The Supreme Court begins its 2014-15 term today. The 2013-14 session was a disaster for separation of church and state, and there’s a general sense among defenders of that principle that it would be best if the high court simply avoided such cases.

The court has agreed to accept two religious freedom cases that center on questions of individual rights. One, Holt v. Hobbs, will be argued tomorrow. It concerns a Muslim prison inmate in Arkansas who wants to grow a short beard for religious reasons. The other case, Equal Employment Opportunity Commission v. Abercrombie & Fitch Stores, Inc., deals with a young Muslim woman who was denied a job at an Abercrombie & Fitch store because she wore a head scarf.

Unlike the Hobby Lobby case from last term, these legal challenges focus on individuals seeking a religious accommodation that does not affect third parties. In Holt v. Hobbs, Americans United has no problem supporting the inmate because allowing him to grow a half-inch beard doesn’t affect anyone else’s rights. (Before you say it might present a danger to a correctional officer, get a ruler and look at half of an inch. There is no way anyone could hide a homemade weapon in a beard that short. Plus, inmates at this prison are allowed to have long hair. If they want to hide something, they’ll do it on the top of their heads, not the bottom.)

AU filed a friend-of-the-court brief in the case urging the court to adopt a standard for religious-freedom cases that more seriously examines the possible damage done to third parties. Potentially millions of women could lose access to birth control thanks to the Hobby Lobby ruling. The court should not be blind to this fact.

There is a sense among many court watchers that another shoe is going to drop. Many observers, for example, believed the court would take up the issue of marriage equality this term. Several states have asked the court to hear the matter, but this morning the court turned them all down.

Generally speaking, the court is much more likely to take up an issue when there is a split among lower federal appeals courts. That has not happened yet with marriage equality. Every federal appeals court that has examined the issue has ruled in favor of it. But some observers believe the 6th U.S. Circuit Court of Appeals is poised to rule against marriage equality, which could put this issue back before the high court later this term.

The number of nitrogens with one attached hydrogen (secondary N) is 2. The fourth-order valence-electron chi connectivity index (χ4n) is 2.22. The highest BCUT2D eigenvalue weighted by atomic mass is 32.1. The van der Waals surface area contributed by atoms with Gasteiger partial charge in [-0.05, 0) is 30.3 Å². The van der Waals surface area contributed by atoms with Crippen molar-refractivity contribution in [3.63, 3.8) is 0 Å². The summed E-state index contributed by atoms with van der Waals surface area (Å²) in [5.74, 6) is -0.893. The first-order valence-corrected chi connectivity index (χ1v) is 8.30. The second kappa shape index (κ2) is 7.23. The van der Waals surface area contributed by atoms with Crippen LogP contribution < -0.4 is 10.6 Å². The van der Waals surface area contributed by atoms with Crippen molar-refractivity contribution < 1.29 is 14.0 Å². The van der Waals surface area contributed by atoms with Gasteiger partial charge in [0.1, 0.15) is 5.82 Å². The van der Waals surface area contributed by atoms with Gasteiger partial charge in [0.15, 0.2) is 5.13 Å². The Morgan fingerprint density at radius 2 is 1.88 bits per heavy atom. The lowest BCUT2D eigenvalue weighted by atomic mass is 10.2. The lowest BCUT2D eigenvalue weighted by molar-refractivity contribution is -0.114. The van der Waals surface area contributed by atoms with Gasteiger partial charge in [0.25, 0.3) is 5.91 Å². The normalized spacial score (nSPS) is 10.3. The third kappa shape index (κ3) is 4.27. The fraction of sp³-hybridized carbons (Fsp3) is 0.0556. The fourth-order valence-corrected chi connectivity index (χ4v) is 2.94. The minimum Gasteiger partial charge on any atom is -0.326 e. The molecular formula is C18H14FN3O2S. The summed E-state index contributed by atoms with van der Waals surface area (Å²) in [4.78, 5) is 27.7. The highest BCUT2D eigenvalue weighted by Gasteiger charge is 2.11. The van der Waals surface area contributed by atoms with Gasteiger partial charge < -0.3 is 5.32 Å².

Other “culture war” issues are looming. A number of states have passed restrictions on abortion, including Texas, where new laws have forced many abortion clinics in the state to close. The court may also be confronted with more cases related to access to contraceptives. And there are always cases in the court pipeline dealing with issues related to religion in public schools.

Keep your eye on the headlines. You never know what might happen.

P.S. Yesterday was the “Red Mass” here in Washington, D.C. Officials of the Catholic Church sponsor a special religious service for judges and members of the legal community every year the Sunday before the Supreme Court returns to work. Six justices attended this year’s mass: Chief Justice John G. Roberts and Justices Antonin Scalia, Anthony M. Kennedy, Clarence Thomas, Stephen G. Breyer and Elena Kagan. Although clergy have used the mass in the past to lecture the justices on hot-button issues like religion in public life, abortion, same-sex marriage and tax aid to religious schools, it appears that didn’t happen this year. Longtime Supreme Court reporter Tony Mauro of Legal Times reported that the service “was completely devoid of hot-button references, political or social. It focused instead on the virtues of insight, inspiration and wisdom that are enhanced by religious faith.” That’s good, but I’m still not a fan of this event.